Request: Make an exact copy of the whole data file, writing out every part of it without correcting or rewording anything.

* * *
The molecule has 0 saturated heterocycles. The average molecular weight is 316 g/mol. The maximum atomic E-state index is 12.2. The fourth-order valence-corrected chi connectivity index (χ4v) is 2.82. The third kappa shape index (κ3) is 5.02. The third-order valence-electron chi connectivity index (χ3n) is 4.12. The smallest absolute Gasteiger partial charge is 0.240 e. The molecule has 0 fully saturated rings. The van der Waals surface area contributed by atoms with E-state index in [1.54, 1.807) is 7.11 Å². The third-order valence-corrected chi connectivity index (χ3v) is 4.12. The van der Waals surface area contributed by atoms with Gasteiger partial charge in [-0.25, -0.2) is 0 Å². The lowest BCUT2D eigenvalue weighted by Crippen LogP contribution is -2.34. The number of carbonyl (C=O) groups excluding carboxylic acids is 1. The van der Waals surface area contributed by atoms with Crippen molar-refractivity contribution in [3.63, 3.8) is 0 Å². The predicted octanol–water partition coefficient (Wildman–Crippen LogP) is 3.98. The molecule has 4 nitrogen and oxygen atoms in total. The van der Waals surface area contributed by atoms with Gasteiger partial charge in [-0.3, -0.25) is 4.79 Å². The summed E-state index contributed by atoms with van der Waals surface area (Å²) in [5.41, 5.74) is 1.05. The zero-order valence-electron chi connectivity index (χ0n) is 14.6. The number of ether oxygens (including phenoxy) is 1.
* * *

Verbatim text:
The molecule has 0 saturated heterocycles. The average molecular weight is 316 g/mol. The maximum atomic E-state index is 12.2. The fourth-order valence-corrected chi connectivity index (χ4v) is 2.82. The third kappa shape index (κ3) is 5.02. The third-order valence-electron chi connectivity index (χ3n) is 4.12. The smallest absolute Gasteiger partial charge is 0.240 e. The molecule has 0 fully saturated rings. The van der Waals surface area contributed by atoms with E-state index in [1.54, 1.807) is 7.11 Å². The third-order valence-corrected chi connectivity index (χ3v) is 4.12. The van der Waals surface area contributed by atoms with Gasteiger partial charge in [-0.25, -0.2) is 0 Å². The lowest BCUT2D eigenvalue weighted by Crippen LogP contribution is -2.34. The number of carbonyl (C=O) groups excluding carboxylic acids is 1. The van der Waals surface area contributed by atoms with Crippen molar-refractivity contribution in [3.63, 3.8) is 0 Å². The predicted octanol–water partition coefficient (Wildman–Crippen LogP) is 3.98. The molecule has 4 nitrogen and oxygen atoms in total. The van der Waals surface area contributed by atoms with Gasteiger partial charge in [-0.3, -0.25) is 4.79 Å². The summed E-state index contributed by atoms with van der Waals surface area (Å²) in [5.41, 5.74) is 1.05. The zero-order valence-electron chi connectivity index (χ0n) is 14.6. The number of ether oxygens (including phenoxy) is 1.